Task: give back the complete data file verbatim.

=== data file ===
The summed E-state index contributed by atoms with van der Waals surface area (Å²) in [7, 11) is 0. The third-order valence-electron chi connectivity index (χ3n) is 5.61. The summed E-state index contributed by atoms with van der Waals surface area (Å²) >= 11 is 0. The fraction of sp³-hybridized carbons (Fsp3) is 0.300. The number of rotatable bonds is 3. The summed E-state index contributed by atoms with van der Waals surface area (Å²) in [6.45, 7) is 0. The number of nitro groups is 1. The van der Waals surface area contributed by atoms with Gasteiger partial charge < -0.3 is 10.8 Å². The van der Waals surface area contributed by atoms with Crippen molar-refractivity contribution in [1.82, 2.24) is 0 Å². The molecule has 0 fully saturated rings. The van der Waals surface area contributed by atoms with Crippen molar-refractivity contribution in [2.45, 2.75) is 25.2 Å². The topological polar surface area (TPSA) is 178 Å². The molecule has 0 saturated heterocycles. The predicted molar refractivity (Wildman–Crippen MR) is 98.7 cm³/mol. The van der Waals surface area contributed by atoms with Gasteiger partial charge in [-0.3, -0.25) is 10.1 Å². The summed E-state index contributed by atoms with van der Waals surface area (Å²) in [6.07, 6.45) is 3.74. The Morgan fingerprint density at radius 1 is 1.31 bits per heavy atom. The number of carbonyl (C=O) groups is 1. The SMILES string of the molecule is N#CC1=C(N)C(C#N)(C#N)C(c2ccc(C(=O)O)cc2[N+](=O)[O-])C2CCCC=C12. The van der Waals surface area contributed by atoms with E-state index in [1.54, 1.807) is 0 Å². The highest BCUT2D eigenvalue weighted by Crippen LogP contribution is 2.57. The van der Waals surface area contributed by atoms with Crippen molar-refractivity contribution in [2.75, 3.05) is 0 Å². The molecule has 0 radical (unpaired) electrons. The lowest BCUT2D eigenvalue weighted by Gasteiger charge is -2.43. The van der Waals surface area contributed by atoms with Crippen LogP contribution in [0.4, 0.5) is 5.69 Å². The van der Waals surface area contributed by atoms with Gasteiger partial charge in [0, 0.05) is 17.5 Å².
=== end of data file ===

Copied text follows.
The summed E-state index contributed by atoms with van der Waals surface area (Å²) in [7, 11) is 0. The third-order valence-electron chi connectivity index (χ3n) is 5.61. The summed E-state index contributed by atoms with van der Waals surface area (Å²) >= 11 is 0. The fraction of sp³-hybridized carbons (Fsp3) is 0.300. The number of rotatable bonds is 3. The summed E-state index contributed by atoms with van der Waals surface area (Å²) in [6.45, 7) is 0. The number of nitro groups is 1. The van der Waals surface area contributed by atoms with Gasteiger partial charge < -0.3 is 10.8 Å². The van der Waals surface area contributed by atoms with Crippen molar-refractivity contribution in [1.82, 2.24) is 0 Å². The molecule has 0 fully saturated rings. The van der Waals surface area contributed by atoms with Crippen molar-refractivity contribution in [2.45, 2.75) is 25.2 Å². The topological polar surface area (TPSA) is 178 Å². The molecule has 0 saturated heterocycles. The predicted molar refractivity (Wildman–Crippen MR) is 98.7 cm³/mol. The van der Waals surface area contributed by atoms with Gasteiger partial charge in [-0.3, -0.25) is 10.1 Å². The summed E-state index contributed by atoms with van der Waals surface area (Å²) in [6.07, 6.45) is 3.74. The Morgan fingerprint density at radius 1 is 1.31 bits per heavy atom. The number of carbonyl (C=O) groups is 1. The SMILES string of the molecule is N#CC1=C(N)C(C#N)(C#N)C(c2ccc(C(=O)O)cc2[N+](=O)[O-])C2CCCC=C12. The van der Waals surface area contributed by atoms with E-state index in [1.54, 1.807) is 0 Å². The highest BCUT2D eigenvalue weighted by Crippen LogP contribution is 2.57. The van der Waals surface area contributed by atoms with Crippen molar-refractivity contribution in [2.75, 3.05) is 0 Å². The molecule has 0 radical (unpaired) electrons. The lowest BCUT2D eigenvalue weighted by Gasteiger charge is -2.43. The van der Waals surface area contributed by atoms with Crippen LogP contribution in [0.4, 0.5) is 5.69 Å². The van der Waals surface area contributed by atoms with Gasteiger partial charge in [0, 0.05) is 17.5 Å².